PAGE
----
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Baltimore’s Matt Papich is an established member of the international experimental and noise music communities – he was formerly been a part of improvisational drone trio Ecstatic Sunshine and, more recently, he released an album with Max D on PAN under the name Lifted. But it’s his solo work as Co La that Papich’s music has been at its most exciting and freeform. Since 2011, Papich has put out a series of cassettes, LPs, and mini-albums for labels like NNA Tapes and Hands In The Dark, which culminated in the release of the album Moody Coup through the Software label (run by Daniel Lopatin aka Oneohtrix Point Never) in 2013. Co La is now issuing his second album for Software, No No. No No manages to be ecstatic but absurd, creepy but cute, and obscure but accessible – usually all at the same time. Papich takes a mixture of hyper-clean sounds, including both synthesized noises and field recordings, and transplants them onto bouncing, energetic club rhythms. Every sound has a recognisable material property in the real world (bubbles popping, doors squeaking, babies crying, etc.), but they’re utilised in unfamiliar and unconventional ways. Everything is layered relentlessly, piling up like unread stories on a news feed; often, these sounds threaten to overwhelm the listener (as on ‘Gush’, which is full of Felicita-esque cut-ups of chattering voices). But more often than not it’s totally clean and direct, with tracks like ‘Crank’ (best described as a dancehall banger that’s in the process of melting) making up some of the more immediate and visceral material on the album. A weird, wild, and totally unique record.
All vinyl orders include Edge Harmonics CD.
"This is essentially a redacted version of No No - I removed as many rhythmic and melodic sounds as possible...it leaves an impression of the record, a kind of a relief. The process was a hegemony of delete, so what's left is detailed, but very incomplete." Co La
UK duo Darkstar return with their third album Foam Island, released by Warp Records. While their last album (2013’s News From Nowhere) dealt in tripped out, pastoral psychedelia, Foam Island sees Darkstar return to a more beat-driven style of electronic production that often recalls their early 12”s for labels like Hyperdub. It’s an expansive, cinematic album, where everything from the minimalism of Philip Glass, the carefree leftfield pop of Micachu, and the raw grime rhythms of Dexplicit are channeled into the duo’s sublime vocal songcraft. Interspersed throughout the album are interviews conducted by the band in West Yorkshire, expressing the political disenfranchisement amongst the area’s youth.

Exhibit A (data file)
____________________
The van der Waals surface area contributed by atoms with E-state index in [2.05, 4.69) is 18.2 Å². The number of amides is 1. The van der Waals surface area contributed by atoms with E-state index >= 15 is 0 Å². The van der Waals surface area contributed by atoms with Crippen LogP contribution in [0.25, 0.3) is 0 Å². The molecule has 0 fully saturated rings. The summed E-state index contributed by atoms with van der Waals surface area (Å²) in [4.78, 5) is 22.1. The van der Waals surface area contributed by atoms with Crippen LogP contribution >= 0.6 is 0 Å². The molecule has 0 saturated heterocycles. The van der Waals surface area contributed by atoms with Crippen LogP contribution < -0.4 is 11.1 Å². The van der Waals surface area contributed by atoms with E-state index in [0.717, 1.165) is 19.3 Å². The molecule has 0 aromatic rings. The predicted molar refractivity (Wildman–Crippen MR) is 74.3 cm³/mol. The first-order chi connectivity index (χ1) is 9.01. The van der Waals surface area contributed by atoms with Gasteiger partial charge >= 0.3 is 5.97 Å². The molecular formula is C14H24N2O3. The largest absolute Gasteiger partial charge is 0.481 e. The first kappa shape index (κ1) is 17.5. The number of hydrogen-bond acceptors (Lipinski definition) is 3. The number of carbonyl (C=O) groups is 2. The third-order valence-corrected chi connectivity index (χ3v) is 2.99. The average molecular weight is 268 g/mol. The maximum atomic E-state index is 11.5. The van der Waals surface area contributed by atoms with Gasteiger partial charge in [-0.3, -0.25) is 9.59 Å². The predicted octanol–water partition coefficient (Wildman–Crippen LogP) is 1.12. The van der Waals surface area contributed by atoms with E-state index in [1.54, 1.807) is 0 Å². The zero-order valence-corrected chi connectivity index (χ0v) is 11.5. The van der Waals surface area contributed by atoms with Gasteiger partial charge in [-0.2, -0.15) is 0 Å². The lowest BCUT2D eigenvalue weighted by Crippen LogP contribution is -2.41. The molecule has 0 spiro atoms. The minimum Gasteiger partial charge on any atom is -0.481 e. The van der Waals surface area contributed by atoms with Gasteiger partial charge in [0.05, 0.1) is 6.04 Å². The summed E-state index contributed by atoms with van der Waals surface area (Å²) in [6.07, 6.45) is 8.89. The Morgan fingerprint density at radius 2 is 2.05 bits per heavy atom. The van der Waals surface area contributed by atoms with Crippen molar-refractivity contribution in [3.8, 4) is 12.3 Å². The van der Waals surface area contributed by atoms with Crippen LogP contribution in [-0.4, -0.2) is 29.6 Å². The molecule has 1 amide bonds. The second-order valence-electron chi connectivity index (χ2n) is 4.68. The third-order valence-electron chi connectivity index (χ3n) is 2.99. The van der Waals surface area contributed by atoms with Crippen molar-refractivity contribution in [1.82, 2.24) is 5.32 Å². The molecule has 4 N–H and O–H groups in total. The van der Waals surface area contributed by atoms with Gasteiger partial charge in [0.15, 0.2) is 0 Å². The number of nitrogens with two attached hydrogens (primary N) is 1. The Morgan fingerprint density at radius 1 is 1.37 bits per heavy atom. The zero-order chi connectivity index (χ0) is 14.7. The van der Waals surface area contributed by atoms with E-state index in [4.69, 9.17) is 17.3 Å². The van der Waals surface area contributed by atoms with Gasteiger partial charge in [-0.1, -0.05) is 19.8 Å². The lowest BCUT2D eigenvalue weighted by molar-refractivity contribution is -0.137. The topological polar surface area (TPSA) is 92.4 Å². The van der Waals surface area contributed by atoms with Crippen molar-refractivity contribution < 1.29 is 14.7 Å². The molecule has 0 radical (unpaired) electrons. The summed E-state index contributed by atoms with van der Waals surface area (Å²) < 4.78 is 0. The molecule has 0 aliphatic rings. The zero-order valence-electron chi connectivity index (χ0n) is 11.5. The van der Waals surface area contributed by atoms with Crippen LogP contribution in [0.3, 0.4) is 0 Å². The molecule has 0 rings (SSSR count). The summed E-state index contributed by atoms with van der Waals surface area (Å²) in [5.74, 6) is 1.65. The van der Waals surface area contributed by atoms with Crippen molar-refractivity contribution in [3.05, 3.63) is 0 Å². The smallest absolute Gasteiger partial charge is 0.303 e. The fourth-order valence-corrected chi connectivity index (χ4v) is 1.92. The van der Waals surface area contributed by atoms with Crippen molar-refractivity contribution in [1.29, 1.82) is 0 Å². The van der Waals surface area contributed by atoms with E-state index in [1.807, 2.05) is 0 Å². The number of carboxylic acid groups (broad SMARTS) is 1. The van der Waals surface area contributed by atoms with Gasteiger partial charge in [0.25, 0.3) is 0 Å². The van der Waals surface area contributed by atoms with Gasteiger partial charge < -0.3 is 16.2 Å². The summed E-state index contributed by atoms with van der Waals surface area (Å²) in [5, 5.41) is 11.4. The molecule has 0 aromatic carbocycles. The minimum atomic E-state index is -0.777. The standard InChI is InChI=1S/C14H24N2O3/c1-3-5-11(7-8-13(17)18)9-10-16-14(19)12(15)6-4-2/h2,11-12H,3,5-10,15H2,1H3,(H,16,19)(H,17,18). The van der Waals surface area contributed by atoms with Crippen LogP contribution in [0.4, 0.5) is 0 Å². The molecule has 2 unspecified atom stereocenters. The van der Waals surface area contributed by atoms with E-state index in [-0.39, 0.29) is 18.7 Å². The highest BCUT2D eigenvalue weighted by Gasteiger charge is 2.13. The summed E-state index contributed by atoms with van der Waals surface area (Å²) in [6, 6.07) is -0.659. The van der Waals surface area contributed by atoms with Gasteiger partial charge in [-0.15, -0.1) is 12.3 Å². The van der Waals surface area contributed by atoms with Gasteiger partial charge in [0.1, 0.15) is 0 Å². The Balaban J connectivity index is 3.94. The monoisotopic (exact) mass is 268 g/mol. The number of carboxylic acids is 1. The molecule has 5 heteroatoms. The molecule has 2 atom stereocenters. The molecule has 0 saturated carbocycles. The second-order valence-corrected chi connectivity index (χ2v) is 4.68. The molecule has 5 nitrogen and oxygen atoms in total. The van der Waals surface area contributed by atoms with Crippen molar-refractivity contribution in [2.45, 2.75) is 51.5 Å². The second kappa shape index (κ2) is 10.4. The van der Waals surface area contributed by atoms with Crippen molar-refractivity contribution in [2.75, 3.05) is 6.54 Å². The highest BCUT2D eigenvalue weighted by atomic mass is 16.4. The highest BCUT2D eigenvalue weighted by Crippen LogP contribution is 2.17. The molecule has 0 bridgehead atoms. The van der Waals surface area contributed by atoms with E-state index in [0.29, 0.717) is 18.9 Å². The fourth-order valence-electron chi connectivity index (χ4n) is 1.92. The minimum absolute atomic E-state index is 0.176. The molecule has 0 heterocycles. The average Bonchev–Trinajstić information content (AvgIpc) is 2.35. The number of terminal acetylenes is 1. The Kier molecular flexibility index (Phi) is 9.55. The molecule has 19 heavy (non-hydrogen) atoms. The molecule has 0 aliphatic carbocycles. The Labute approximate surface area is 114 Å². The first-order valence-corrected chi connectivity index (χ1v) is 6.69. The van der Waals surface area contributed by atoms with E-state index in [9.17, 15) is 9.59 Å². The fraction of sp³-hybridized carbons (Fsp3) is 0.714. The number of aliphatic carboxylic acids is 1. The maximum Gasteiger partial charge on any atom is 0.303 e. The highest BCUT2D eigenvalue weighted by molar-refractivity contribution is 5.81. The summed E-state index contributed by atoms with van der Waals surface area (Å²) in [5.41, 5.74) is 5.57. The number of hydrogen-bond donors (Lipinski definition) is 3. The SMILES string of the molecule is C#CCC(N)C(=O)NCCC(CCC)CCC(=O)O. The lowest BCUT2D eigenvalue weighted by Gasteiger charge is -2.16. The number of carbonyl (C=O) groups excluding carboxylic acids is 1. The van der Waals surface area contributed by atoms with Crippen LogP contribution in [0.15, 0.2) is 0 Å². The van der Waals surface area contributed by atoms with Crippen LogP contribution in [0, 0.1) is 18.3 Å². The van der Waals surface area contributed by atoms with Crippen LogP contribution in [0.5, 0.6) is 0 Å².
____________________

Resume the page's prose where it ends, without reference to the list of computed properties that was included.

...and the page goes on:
The album is released in the UK on 25th September and a week later in all other territories.
Two greats of neoclassical music team up for their third collaborative EP. Recorded using two vintage synthesizers over a five-day period at Nils Frahm’s studio in Berlin, Loon was recorded and mixed live, straight to tape, and is imbued with a sense of warmth and nostalgia. Loon acts as a continuation of the ambient sound heard on their last collaboration, the Stare EP in 2012, but introduces new elements of dub into the mix, inspired by Frahm’s blurry memories of attending Goa trance raves when he was a youngster.
Hotly anticipated new EP on Warp from American R&B chanteuse Kelela which makes good on that staggering early potential of her work on Night Slugs / Fade To Mind and Teengirl Fantasy. If the last year has been Twigs’ this record surely marks the next 365 as Kelela’s to crossover and speed through the interzone of mutable R&B / Chart Pop / Grime success. There are BIG, powerful, hooks here underpinned by some next-gen, hyper-sensual studio moves. Massive.
Creating a maze-like world of soft instrumentation with a delicate pop sensibility, Julia Holter's fourth album proper Have You In My Wilderness is possibly the most realized view of her multi-instrumentation lead compositions yet. Having released various mini albums-of-sort and singles on a vast array of labels including Human Ear Music and NNA Tapes between 2006 until 2010 it wasn't until 2011 that she really broke through into the underground with her startlingly original debut album of ambient pop Tragedy for Leaving Records. This was shortly followed up with the break taking Ekstasis on Rvng Intl. which was shortly signed and reissued by Domino and lead to her Loud City Song LP last year. This all leads us up to Have You In My Wilderness which builds on the experimental characteristics of previous works but from the start of album opener Feel You showcases a more open and polished sound. The drums sound crisper and the space between each instrument; where previously was dusted over to gel together (in no bad way at all by), is more spaciously aware with each note hanging in the air with delicate ease. The ten tracks on show are finely crafted sculptures of pop-rooted, almost classical composition and each one a different window into the same world created within the album's length. How Long? is a string laden piece of soundtrack sorrow while Silhouette is a confident, jangly number in the finest traditions of self aware pop while live favourite Sea Calls Me Home gets a loving update with a fresh production job that breaths new life into the piece. Have You In My Wilderness has the power to both have you lounge in its quite sometime sadness but also yield the power to rejoice in the transcendent up lifting quality of its heart felt beauty, a truly unique recording from a truly unique artist.